Saturday, May 13, 2023

Running for Longevity

Did you know that running can help you live longer? According to a study published in the British Journal of Sports Medicine, running can help reduce your risk of premature death by up to 27%.

Running can also help improve your overall health, which can contribute to a longer, healthier life. In addition, running has been shown to reduce your risk of many chronic diseases, including diabetes, cancer, and heart disease.

As a running coach, I can help you develop a training plan that is designed to help you improve your overall health and longevity. Let's work together to help you achieve your goals and live a longer, healthier life.

Sunday, May 7, 2023

The Benefits of Running for Weight Loss

The Benefits of Running for Weight Loss

Are you looking to lose weight? Running can be a great way to achieve your weight loss goals. According to the American Council on Exercise, running burns more calories per minute than many other forms of exercise, making it a great way to burn fat and lose weight.

Running can also help increase your metabolism, which can help you burn more calories even when you're not exercising. Plus, running can help you build lean muscle, which can further improve your body composition. But, here's the thing...not all running is the same. This is where I probably upset a lot of runners and even some fitness coaches...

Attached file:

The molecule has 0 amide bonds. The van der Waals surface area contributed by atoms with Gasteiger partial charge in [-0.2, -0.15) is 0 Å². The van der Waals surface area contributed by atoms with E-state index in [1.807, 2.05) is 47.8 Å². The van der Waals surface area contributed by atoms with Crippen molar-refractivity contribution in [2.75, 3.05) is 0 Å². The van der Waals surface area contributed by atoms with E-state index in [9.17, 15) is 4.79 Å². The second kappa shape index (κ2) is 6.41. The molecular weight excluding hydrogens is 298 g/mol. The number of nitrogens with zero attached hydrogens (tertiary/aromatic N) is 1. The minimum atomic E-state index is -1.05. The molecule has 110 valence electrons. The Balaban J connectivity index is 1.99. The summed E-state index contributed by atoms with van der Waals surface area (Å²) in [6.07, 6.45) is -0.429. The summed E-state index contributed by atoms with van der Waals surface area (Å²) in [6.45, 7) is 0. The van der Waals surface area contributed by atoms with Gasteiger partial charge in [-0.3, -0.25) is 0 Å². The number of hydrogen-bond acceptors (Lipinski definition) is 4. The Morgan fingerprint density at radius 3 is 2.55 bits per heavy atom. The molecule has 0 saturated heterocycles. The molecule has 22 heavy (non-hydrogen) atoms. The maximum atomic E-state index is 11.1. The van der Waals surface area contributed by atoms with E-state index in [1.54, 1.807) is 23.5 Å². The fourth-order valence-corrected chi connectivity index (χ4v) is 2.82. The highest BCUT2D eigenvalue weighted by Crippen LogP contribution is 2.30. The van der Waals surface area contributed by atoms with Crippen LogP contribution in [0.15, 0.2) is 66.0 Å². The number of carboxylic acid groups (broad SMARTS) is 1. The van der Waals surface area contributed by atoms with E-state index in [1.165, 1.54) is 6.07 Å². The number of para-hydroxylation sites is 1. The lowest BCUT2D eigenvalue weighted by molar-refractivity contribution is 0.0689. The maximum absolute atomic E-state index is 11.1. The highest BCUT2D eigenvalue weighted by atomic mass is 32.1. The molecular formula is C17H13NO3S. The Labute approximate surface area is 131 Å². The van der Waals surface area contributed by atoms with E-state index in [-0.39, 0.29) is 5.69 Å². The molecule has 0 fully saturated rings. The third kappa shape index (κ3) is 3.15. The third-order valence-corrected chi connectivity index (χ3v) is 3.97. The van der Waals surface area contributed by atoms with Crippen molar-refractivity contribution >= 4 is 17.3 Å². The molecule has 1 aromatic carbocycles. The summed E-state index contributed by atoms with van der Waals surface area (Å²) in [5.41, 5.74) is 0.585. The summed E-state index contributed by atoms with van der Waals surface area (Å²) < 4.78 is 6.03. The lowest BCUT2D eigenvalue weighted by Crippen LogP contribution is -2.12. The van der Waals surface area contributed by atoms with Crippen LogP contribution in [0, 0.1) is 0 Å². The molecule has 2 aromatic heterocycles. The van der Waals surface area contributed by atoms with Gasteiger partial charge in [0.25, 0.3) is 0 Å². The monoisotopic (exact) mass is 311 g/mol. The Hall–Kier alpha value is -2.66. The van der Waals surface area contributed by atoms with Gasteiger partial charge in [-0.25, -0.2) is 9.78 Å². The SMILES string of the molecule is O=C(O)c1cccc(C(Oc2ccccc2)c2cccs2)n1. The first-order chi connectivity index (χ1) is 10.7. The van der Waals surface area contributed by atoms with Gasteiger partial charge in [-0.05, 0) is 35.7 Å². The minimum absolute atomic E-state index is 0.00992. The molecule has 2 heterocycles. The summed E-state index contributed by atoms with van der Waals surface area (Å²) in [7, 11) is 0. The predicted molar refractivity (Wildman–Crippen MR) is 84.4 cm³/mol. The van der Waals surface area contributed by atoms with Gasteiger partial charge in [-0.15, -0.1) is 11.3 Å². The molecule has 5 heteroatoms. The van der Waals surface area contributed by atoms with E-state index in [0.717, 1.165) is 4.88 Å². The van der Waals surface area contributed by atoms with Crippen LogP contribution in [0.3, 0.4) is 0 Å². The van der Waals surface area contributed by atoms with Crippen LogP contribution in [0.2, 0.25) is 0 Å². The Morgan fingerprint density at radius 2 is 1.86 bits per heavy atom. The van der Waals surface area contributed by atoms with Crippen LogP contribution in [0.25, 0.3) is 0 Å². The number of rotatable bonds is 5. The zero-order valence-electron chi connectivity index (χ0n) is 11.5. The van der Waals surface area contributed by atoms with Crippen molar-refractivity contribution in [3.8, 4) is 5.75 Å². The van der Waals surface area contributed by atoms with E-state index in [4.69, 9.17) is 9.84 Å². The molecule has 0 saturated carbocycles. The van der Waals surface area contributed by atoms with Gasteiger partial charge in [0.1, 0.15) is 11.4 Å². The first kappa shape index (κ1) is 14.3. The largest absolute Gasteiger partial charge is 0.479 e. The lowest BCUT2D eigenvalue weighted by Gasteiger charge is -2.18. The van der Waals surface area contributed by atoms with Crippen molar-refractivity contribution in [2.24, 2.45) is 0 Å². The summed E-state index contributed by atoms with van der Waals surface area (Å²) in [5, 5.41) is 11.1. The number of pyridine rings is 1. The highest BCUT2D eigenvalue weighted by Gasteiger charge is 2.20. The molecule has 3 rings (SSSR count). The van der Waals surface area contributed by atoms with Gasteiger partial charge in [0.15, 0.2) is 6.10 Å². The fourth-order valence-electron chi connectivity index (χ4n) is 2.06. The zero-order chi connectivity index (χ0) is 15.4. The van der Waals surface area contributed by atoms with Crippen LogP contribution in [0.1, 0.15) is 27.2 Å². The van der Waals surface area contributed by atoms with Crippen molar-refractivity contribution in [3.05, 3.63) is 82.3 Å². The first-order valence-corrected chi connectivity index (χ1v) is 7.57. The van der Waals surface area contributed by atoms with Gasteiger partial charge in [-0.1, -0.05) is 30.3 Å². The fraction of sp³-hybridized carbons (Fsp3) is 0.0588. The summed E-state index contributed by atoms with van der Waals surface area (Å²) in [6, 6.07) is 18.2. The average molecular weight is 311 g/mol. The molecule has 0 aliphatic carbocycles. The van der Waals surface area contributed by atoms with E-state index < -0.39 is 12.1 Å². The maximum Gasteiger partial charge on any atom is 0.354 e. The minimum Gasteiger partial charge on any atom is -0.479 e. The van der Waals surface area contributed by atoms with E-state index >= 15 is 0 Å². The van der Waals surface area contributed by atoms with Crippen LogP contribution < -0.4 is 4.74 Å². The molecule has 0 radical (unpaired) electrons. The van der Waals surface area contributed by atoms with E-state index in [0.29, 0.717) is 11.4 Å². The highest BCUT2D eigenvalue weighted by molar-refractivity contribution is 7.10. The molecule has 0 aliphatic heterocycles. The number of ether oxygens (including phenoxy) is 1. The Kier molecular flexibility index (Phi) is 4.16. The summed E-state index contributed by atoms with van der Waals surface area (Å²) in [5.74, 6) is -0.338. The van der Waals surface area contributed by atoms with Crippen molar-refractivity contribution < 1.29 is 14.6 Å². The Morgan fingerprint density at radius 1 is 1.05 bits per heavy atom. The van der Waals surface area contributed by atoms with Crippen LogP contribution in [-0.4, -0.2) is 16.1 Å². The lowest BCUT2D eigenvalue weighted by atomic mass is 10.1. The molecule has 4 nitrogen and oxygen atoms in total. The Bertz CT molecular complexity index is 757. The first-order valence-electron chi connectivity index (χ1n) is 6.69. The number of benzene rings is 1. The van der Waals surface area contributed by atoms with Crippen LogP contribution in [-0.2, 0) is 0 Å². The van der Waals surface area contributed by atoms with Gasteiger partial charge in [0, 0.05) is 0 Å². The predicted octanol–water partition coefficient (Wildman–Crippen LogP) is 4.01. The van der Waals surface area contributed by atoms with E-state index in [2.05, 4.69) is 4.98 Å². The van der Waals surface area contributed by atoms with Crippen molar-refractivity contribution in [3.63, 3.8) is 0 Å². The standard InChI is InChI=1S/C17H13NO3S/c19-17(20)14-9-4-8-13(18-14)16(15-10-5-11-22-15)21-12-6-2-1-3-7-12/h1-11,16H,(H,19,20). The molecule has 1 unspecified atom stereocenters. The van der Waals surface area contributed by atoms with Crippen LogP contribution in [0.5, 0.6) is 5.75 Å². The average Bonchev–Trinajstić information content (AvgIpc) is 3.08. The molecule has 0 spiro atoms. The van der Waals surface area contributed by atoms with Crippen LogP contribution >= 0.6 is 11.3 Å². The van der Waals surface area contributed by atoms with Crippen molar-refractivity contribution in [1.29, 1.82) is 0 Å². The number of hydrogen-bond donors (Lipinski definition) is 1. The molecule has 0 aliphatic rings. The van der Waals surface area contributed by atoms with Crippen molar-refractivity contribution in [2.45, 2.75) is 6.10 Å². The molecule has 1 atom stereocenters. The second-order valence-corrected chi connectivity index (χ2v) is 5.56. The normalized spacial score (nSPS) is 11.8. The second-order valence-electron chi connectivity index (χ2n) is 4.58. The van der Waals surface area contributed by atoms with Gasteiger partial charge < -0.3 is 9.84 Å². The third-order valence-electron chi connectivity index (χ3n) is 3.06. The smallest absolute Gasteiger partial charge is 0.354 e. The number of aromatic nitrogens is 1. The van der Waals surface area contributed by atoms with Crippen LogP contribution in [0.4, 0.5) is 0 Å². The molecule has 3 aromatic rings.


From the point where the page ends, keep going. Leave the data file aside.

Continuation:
Going out for a long run, or an easy run like most people do will help you lose weight. To a point. Eventually, you'll plateau.However, if you really want to see that afterburn effect mentioned above you really need to add speedwork to your training plan. 

Speedwork is running's version of a HIIT workout (High Intensity Intervals).  In addition to speedwork, hill sprints will build muscle giving you that afterburn effect as well. Look at your average 5K runner and even average marathoners. You see a lot of people with some extra weight. Please don't get me wrong. They are exercising and doing great. I don't want to take anything away from them or their efforts. With that said, I would be willing to bet, that the runners that are slimmer are the ones that have speedwork and hill sprints as part of their training plan. 

As a running coach, I can help you develop a personalized running plan that is designed to help you achieve your weight loss goals. Let's work together to create a plan that works for you.

Next week, we’ll wrap up our series by examining how running can help you live longer.